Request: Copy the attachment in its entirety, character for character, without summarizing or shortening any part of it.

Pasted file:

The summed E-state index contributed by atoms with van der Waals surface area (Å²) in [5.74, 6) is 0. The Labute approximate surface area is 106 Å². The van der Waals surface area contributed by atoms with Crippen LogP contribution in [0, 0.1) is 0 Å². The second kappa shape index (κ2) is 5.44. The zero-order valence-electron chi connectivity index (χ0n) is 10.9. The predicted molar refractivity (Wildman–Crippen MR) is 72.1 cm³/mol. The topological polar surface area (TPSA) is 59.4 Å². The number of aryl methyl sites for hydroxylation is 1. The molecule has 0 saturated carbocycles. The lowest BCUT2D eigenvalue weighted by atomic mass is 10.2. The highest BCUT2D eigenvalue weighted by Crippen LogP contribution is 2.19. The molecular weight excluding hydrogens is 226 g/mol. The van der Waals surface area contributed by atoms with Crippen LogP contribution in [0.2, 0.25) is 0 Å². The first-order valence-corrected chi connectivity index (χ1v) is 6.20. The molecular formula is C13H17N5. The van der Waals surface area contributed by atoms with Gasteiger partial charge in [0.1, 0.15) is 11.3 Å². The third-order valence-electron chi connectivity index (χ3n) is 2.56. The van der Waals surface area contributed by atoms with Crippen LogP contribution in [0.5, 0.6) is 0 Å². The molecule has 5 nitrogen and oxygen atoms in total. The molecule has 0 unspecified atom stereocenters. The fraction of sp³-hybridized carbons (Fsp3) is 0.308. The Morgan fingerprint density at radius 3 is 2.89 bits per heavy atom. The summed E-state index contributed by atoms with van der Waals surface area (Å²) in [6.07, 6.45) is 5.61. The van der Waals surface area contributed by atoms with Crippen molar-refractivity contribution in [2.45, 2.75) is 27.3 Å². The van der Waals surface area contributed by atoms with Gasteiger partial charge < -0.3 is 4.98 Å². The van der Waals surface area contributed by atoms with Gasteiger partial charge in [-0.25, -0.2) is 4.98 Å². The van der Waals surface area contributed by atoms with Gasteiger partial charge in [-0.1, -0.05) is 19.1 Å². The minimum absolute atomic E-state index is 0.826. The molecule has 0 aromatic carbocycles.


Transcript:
The summed E-state index contributed by atoms with van der Waals surface area (Å²) in [5.74, 6) is 0. The Labute approximate surface area is 106 Å². The van der Waals surface area contributed by atoms with Crippen LogP contribution in [0, 0.1) is 0 Å². The second kappa shape index (κ2) is 5.44. The zero-order valence-electron chi connectivity index (χ0n) is 10.9. The predicted molar refractivity (Wildman–Crippen MR) is 72.1 cm³/mol. The topological polar surface area (TPSA) is 59.4 Å². The number of aryl methyl sites for hydroxylation is 1. The molecule has 0 saturated carbocycles. The lowest BCUT2D eigenvalue weighted by atomic mass is 10.2. The highest BCUT2D eigenvalue weighted by Crippen LogP contribution is 2.19. The molecular weight excluding hydrogens is 226 g/mol. The van der Waals surface area contributed by atoms with Crippen LogP contribution in [0.2, 0.25) is 0 Å². The first-order valence-corrected chi connectivity index (χ1v) is 6.20. The molecular formula is C13H17N5. The van der Waals surface area contributed by atoms with Gasteiger partial charge in [0.1, 0.15) is 11.3 Å². The third-order valence-electron chi connectivity index (χ3n) is 2.56. The van der Waals surface area contributed by atoms with Crippen LogP contribution in [0.5, 0.6) is 0 Å². The molecule has 5 nitrogen and oxygen atoms in total. The molecule has 0 unspecified atom stereocenters. The fraction of sp³-hybridized carbons (Fsp3) is 0.308. The Morgan fingerprint density at radius 3 is 2.89 bits per heavy atom. The summed E-state index contributed by atoms with van der Waals surface area (Å²) in [6.07, 6.45) is 5.61. The van der Waals surface area contributed by atoms with Crippen molar-refractivity contribution in [2.45, 2.75) is 27.3 Å². The van der Waals surface area contributed by atoms with Gasteiger partial charge < -0.3 is 4.98 Å². The van der Waals surface area contributed by atoms with Gasteiger partial charge in [-0.25, -0.2) is 4.98 Å². The van der Waals surface area contributed by atoms with Gasteiger partial charge in [-0.1, -0.05) is 19.1 Å². The minimum absolute atomic E-state index is 0.826. The molecule has 0 aromatic carbocycles.